So if you don’t have underpants holding those rags in place, you best think of a plan B fast; without them, things are gonna get real bloody real quick, after all:

gravity gif.gif

There’s  a lot of evidence that women wore girdle like contraptions to keep their rags in place.

Queen Elizabeth I actually owned a snazzy set of black silk girdles, specifically for use during her periods; girl was not getting any period stains.

BUT much like with the quality of rags, how rich a woman was, massively effected the quality of her rag holding device.

So a woman might have to make her own belted girdle type thing at home, or if she was in a really tight budget, go full Blue Peter and make something from twine, scraps of fabric and whatever else was lying around.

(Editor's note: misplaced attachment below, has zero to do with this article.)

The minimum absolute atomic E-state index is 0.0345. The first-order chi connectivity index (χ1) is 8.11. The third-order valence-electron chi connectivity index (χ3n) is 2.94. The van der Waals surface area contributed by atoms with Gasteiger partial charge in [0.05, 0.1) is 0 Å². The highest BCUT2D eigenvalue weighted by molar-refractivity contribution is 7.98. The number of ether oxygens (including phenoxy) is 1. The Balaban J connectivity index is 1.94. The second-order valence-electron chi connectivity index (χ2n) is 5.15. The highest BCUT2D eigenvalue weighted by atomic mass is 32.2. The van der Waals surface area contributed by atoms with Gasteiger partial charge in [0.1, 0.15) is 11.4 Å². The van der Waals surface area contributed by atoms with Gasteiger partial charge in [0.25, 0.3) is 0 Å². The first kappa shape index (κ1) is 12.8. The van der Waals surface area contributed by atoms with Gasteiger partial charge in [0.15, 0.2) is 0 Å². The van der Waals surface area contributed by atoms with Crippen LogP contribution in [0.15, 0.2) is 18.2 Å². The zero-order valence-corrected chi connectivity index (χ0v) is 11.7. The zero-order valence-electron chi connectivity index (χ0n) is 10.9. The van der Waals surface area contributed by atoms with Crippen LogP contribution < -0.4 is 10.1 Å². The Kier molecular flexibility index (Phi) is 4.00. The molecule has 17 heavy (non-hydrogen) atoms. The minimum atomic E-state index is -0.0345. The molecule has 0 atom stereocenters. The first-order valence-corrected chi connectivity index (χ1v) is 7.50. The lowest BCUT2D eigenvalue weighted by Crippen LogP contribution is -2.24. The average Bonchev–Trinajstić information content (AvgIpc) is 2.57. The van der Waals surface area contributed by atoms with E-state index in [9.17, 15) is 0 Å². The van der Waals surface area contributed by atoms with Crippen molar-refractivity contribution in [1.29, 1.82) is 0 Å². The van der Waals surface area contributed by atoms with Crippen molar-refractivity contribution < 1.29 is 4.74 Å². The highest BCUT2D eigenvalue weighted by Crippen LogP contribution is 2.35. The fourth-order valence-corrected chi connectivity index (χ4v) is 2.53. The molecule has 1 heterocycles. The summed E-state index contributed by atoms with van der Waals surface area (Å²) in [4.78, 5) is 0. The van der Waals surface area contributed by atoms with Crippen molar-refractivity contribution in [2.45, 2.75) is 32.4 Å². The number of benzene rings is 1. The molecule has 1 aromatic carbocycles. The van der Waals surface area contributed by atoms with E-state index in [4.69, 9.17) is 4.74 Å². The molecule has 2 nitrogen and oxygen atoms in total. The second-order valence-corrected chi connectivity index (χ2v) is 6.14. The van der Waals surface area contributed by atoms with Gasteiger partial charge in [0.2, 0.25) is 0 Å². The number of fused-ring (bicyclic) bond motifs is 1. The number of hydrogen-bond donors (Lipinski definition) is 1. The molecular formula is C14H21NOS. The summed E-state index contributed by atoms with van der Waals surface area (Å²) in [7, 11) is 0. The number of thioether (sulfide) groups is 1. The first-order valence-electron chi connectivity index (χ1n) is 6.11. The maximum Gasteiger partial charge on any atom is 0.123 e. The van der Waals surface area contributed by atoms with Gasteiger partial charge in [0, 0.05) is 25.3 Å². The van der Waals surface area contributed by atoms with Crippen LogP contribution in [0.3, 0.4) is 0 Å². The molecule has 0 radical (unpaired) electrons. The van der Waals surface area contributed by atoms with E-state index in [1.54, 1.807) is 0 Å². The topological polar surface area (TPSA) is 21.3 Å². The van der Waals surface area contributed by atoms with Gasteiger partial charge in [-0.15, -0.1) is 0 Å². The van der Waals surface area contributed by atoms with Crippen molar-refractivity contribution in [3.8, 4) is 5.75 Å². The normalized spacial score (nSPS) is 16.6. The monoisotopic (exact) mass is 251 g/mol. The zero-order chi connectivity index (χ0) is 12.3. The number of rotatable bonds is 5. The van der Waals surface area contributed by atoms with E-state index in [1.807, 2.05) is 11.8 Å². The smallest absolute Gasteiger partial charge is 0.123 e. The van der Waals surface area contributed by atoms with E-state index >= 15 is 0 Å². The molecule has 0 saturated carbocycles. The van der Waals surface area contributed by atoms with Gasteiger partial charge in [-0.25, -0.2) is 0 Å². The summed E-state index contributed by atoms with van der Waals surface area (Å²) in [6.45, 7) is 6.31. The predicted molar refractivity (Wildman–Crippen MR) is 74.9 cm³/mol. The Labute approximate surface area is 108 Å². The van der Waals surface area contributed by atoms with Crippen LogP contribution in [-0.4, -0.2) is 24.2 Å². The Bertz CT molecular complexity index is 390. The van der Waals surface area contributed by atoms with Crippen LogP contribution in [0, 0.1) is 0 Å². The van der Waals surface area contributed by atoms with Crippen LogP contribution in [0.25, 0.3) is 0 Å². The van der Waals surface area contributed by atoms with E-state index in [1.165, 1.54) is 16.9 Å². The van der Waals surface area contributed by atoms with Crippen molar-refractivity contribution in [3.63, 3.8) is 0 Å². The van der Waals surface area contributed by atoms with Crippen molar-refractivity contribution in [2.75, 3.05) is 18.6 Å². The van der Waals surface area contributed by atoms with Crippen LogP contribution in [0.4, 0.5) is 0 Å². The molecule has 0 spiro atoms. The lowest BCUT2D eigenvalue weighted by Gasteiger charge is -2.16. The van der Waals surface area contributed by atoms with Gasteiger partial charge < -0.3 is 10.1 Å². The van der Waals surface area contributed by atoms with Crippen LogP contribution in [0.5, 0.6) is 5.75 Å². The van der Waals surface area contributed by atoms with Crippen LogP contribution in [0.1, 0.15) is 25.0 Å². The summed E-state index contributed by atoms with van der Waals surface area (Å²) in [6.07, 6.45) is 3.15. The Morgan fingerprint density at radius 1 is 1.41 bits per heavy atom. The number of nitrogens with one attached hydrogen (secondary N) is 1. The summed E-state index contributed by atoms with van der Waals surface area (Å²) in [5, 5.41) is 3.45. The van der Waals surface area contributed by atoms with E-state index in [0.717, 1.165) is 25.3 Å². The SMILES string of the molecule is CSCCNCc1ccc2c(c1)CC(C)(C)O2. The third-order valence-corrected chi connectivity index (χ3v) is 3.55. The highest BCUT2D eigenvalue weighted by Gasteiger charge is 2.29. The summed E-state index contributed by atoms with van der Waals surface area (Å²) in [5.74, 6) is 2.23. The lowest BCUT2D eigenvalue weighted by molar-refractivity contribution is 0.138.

3. Bog Moss

Yeah. You read that right. BOG. MOSS eeeeew gif.gif

Now, this is more of widespread theory, than one with concrete evidence, but there’s a lot to back it up, plus, you know, it’s fully horrifying, so I’m totally including it!

Sphagnum is a type of moss, that grows in cold damp places (so most of the UK) and for the last 1000 years, this little beauty has saved countless lives, thanks to it’s ability to absorb liquid more than 20 times its size!

Commonly used on battlefields, Sphagnum packed up wounds and stop people bleeding to death.

So it would make a lot of sense that women would have also utilised this –incredibly easy to get your hands on– plant that was renowned for soaking up blood… even if it mainly did come from bogs, hey, needs must right?

So, if you’re ever in the countryside and in a pinch..               you know what to do.

4. Wool sanitary towels 

By the 1880s sanitary towels had started to appear.

As always, they were only something for the well off, but it was a huge step in women actually being able to comfortably manage their periods!